Nembutal Withdrawal and Detox

Nembutal is a brand-name barbiturate drug, also known by its generic name pentobarbital. Nembutal is a powerful sedative. Like most barbiturates, Nembutal is no longer commonly prescribed. Instead, benzodiazepines are the preferred medications used to treat insomnia and anxiety. In the rare cases, Nembutal is still used to treat seizures and as a sedative before procedures. It may be infrequently used to treat sleep problems as well. Barbiturates have been replaced by other drugs due to their potential for addiction and physical dependence. Nembutal affects the GABA receptors in the brain and slows brain activity as a result. The brain and central nervous system can quickly form a dependence on this class of drugs. When someone has a barbiturate dependence, common withdrawal symptoms can include:

  • Raised body temperature
  • Anxiety
  • Muscle twitching
  • Tremors
  • Weakness
  • Dizziness
  • Changes in vision and perception
  • Nausea
  • Vomiting
  • Insomnia
  • Hypotension
Nembutal withdrawal symptoms usually start appearing anywhere from 8 to 12 hours after taking the last dose of the drug. This is when the mildest withdrawal symptoms occur. The earliest Nembutal withdrawal symptoms can include anxiety, twitching, tremors, weakness, dizziness, nausea, vomiting and insomnia. More severe withdrawal symptoms, such as delirium or convulsions, usually begin within 16 hours of the last dose. These symptoms can last up to 5 days after someone stops using Nembutal. Over time, the severity of Nembutal withdrawal symptoms declines and these symptoms are usually gone within 15 days. Following the first few weeks of acute Nembutal withdrawal, people may experience mood-related symptoms like anxiety, depression or drug cravings. However, the most severe symptoms will have ended by this time.
Along with alcohol, barbiturates have the highest risk of severe withdrawal symptoms, including delirium and seizures. Symptoms of Nembutal withdrawal can be fatal if they’re not managed correctly. There is a risk of brain damage, organ damage or even coma. It’s very important that anyone who is dependent upon Nembutal or any other barbiturate participates in a medically-supervised detox. During a  medical barbiturate detox, the patient gradually tapers off of the drug while their vitals are carefully monitored. Medical detox also allows for professional supervision to keep the patient more comfortable as they go through withdrawal.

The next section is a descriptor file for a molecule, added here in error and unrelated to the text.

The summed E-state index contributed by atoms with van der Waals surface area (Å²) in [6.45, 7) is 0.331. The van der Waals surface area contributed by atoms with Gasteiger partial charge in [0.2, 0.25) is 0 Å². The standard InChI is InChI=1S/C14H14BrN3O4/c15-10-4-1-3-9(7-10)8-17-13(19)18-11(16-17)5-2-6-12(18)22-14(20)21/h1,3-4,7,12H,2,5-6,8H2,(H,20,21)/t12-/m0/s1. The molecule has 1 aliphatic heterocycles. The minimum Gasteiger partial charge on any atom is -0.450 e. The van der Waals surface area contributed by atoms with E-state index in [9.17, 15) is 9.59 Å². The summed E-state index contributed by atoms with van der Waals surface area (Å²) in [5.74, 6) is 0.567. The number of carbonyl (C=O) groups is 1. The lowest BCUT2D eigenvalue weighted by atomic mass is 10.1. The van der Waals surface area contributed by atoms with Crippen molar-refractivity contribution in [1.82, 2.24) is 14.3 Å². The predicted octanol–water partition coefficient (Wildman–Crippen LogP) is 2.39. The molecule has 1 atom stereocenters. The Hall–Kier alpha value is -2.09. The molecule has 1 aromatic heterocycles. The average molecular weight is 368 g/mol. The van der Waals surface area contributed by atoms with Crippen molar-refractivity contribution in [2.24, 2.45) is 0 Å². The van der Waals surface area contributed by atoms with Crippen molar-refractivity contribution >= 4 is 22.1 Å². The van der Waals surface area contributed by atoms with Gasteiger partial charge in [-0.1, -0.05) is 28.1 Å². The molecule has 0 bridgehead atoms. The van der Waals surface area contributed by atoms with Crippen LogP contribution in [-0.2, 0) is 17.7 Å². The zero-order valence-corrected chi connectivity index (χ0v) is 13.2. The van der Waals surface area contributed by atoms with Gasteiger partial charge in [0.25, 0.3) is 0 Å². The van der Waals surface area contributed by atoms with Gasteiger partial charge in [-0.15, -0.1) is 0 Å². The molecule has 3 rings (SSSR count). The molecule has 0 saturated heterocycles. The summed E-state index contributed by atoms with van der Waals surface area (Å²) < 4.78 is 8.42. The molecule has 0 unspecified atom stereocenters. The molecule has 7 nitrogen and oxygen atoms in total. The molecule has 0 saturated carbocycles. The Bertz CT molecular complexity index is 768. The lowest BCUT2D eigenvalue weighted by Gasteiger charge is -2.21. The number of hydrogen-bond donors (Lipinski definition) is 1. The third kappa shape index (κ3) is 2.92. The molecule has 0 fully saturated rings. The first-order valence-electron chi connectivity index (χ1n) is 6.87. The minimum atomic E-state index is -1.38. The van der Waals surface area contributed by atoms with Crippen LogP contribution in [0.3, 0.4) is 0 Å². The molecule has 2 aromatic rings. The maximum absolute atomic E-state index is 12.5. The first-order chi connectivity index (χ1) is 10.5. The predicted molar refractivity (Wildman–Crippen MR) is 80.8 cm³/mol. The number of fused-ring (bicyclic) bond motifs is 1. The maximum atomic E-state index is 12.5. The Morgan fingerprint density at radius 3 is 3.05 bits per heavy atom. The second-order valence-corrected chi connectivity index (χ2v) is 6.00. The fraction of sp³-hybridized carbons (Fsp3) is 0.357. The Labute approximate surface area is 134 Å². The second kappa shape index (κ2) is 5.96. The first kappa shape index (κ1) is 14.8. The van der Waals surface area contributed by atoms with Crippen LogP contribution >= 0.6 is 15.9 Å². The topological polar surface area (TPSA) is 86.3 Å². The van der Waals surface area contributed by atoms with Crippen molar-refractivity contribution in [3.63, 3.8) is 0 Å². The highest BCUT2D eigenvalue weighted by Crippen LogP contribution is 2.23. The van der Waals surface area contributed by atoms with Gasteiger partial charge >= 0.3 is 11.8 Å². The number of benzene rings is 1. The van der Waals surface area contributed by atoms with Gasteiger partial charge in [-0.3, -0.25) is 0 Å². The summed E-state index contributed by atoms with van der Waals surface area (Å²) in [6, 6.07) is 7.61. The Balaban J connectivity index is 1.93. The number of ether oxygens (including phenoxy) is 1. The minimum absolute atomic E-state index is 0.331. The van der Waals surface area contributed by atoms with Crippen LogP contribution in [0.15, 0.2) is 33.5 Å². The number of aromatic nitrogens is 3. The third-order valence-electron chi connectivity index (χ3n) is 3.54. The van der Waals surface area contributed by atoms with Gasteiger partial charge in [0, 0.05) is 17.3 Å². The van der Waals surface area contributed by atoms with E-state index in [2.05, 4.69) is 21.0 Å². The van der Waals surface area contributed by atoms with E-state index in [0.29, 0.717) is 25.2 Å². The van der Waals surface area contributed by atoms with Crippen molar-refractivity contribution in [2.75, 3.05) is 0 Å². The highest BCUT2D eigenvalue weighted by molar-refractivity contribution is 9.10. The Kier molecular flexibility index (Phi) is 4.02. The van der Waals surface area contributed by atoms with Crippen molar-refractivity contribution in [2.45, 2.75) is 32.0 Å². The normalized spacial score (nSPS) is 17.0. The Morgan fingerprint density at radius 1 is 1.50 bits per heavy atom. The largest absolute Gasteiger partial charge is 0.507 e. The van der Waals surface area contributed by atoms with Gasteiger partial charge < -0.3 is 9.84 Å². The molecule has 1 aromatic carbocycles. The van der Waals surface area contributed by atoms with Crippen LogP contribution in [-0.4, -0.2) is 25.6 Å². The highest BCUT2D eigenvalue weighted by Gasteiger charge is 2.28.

There aren’t any specific medications used to treat Nembutal withdrawal. Instead, the focus is usually dedicated to managing symptoms. For example, during a medical Nembutal detox the patient may receive medications to manage seizures or convulsions. Patients may also be given medicines to manage less severe symptoms of Nembutal withdrawal, such as nausea or insomnia medications. It is also important to treat any co-occurring addictions or underlying mental health conditions during Nembutal detox.
While there isn’t one right choice for everyone who is seeking a detox program, there are some general things to look for. Every Nembutal detox center should include some common components. When a patient first enters a Nembutal detox center, the facility should conduct a full patient assessment to determine the extent of the addiction and dependence, the patient’s history of substance abuse, other mental or physical health disorders, and assess any other substance dependence. Once a patient has gone through an assessment, the medical staff can start putting together a formalized Nembutal withdrawal management plan. This will often include details for tapering down the dosage of the drug, and other medical interventions that could be utilized. If a Nembutal detox center is part of an addiction treatment center, the professional staff can start working on an individualized treatment plan and can help the patient transition into that treatment phase.

If you or a loved one is grappling with the effects of addiction and substance abuse, call us today at The Recovery Village.

Medical Disclaimer: The Recovery Village aims to improve the quality of life for people struggling with a substance use or mental health disorder with fact-based content about the nature of behavioral health conditions, treatment options and their related outcomes. We publish material that is researched, cited, edited and reviewed by licensed medical professionals. The information we provide is not intended to be a substitute for professional medical advice, diagnosis or treatment. It should not be used in place of the advice of your physician or other qualified healthcare provider.